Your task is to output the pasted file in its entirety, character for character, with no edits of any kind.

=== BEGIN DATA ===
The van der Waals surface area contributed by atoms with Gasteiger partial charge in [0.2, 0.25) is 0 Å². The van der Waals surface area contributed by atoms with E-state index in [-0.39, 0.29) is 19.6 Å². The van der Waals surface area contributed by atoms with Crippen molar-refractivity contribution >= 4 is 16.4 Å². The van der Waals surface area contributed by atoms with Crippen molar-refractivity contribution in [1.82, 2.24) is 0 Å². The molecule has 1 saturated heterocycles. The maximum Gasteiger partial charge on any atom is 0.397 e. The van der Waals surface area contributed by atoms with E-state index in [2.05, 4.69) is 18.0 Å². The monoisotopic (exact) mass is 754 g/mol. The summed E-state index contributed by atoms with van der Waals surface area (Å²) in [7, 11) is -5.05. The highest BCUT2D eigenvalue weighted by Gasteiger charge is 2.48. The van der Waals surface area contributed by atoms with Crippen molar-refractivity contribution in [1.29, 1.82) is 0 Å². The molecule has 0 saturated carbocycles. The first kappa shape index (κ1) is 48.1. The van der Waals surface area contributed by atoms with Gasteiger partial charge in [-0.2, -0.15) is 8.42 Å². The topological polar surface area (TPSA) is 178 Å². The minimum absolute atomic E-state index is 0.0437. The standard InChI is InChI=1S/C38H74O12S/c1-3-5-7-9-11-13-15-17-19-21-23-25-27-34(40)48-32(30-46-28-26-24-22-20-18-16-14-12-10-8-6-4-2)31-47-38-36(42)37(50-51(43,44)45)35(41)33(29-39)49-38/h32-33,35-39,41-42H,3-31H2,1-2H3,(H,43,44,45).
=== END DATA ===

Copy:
The van der Waals surface area contributed by atoms with Gasteiger partial charge in [0.2, 0.25) is 0 Å². The van der Waals surface area contributed by atoms with E-state index in [-0.39, 0.29) is 19.6 Å². The van der Waals surface area contributed by atoms with Crippen molar-refractivity contribution >= 4 is 16.4 Å². The van der Waals surface area contributed by atoms with Crippen molar-refractivity contribution in [1.82, 2.24) is 0 Å². The molecule has 1 saturated heterocycles. The maximum Gasteiger partial charge on any atom is 0.397 e. The van der Waals surface area contributed by atoms with E-state index in [2.05, 4.69) is 18.0 Å². The monoisotopic (exact) mass is 754 g/mol. The summed E-state index contributed by atoms with van der Waals surface area (Å²) in [7, 11) is -5.05. The highest BCUT2D eigenvalue weighted by Gasteiger charge is 2.48. The van der Waals surface area contributed by atoms with Crippen molar-refractivity contribution in [1.29, 1.82) is 0 Å². The molecule has 0 saturated carbocycles. The first kappa shape index (κ1) is 48.1. The van der Waals surface area contributed by atoms with Gasteiger partial charge in [-0.2, -0.15) is 8.42 Å². The topological polar surface area (TPSA) is 178 Å². The minimum absolute atomic E-state index is 0.0437. The standard InChI is InChI=1S/C38H74O12S/c1-3-5-7-9-11-13-15-17-19-21-23-25-27-34(40)48-32(30-46-28-26-24-22-20-18-16-14-12-10-8-6-4-2)31-47-38-36(42)37(50-51(43,44)45)35(41)33(29-39)49-38/h32-33,35-39,41-42H,3-31H2,1-2H3,(H,43,44,45).